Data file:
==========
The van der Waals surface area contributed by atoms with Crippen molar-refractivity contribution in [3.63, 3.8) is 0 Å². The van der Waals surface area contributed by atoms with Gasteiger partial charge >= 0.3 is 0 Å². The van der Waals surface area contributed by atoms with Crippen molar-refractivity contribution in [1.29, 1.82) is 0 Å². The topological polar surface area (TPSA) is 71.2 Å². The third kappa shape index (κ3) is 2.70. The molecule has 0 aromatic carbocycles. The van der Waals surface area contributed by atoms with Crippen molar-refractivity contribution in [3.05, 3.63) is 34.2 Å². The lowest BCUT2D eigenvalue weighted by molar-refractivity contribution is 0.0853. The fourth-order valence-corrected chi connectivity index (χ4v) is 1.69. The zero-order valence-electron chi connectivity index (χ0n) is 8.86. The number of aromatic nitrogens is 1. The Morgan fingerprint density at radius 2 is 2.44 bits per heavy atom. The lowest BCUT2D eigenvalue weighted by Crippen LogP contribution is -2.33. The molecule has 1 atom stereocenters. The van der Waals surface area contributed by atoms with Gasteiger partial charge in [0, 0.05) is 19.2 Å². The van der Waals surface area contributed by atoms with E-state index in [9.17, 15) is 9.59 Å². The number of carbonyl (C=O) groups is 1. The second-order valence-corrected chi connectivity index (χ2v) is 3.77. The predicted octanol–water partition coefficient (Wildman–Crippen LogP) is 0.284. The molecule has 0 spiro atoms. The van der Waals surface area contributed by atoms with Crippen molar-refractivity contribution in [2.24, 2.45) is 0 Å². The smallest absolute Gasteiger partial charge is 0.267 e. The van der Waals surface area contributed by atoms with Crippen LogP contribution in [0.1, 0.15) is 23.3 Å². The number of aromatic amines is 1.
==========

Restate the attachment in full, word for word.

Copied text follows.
The van der Waals surface area contributed by atoms with Crippen molar-refractivity contribution in [3.63, 3.8) is 0 Å². The van der Waals surface area contributed by atoms with Gasteiger partial charge >= 0.3 is 0 Å². The van der Waals surface area contributed by atoms with Crippen molar-refractivity contribution in [1.29, 1.82) is 0 Å². The topological polar surface area (TPSA) is 71.2 Å². The third kappa shape index (κ3) is 2.70. The molecule has 0 aromatic carbocycles. The van der Waals surface area contributed by atoms with Crippen molar-refractivity contribution in [3.05, 3.63) is 34.2 Å². The lowest BCUT2D eigenvalue weighted by molar-refractivity contribution is 0.0853. The fourth-order valence-corrected chi connectivity index (χ4v) is 1.69. The zero-order valence-electron chi connectivity index (χ0n) is 8.86. The number of aromatic nitrogens is 1. The Morgan fingerprint density at radius 2 is 2.44 bits per heavy atom. The lowest BCUT2D eigenvalue weighted by Crippen LogP contribution is -2.33. The molecule has 1 atom stereocenters. The van der Waals surface area contributed by atoms with Gasteiger partial charge in [0, 0.05) is 19.2 Å². The van der Waals surface area contributed by atoms with E-state index in [9.17, 15) is 9.59 Å². The number of carbonyl (C=O) groups is 1. The second-order valence-corrected chi connectivity index (χ2v) is 3.77. The predicted octanol–water partition coefficient (Wildman–Crippen LogP) is 0.284. The molecule has 0 spiro atoms. The van der Waals surface area contributed by atoms with Crippen molar-refractivity contribution in [2.24, 2.45) is 0 Å². The smallest absolute Gasteiger partial charge is 0.267 e. The van der Waals surface area contributed by atoms with Crippen LogP contribution in [0.1, 0.15) is 23.3 Å². The number of aromatic amines is 1.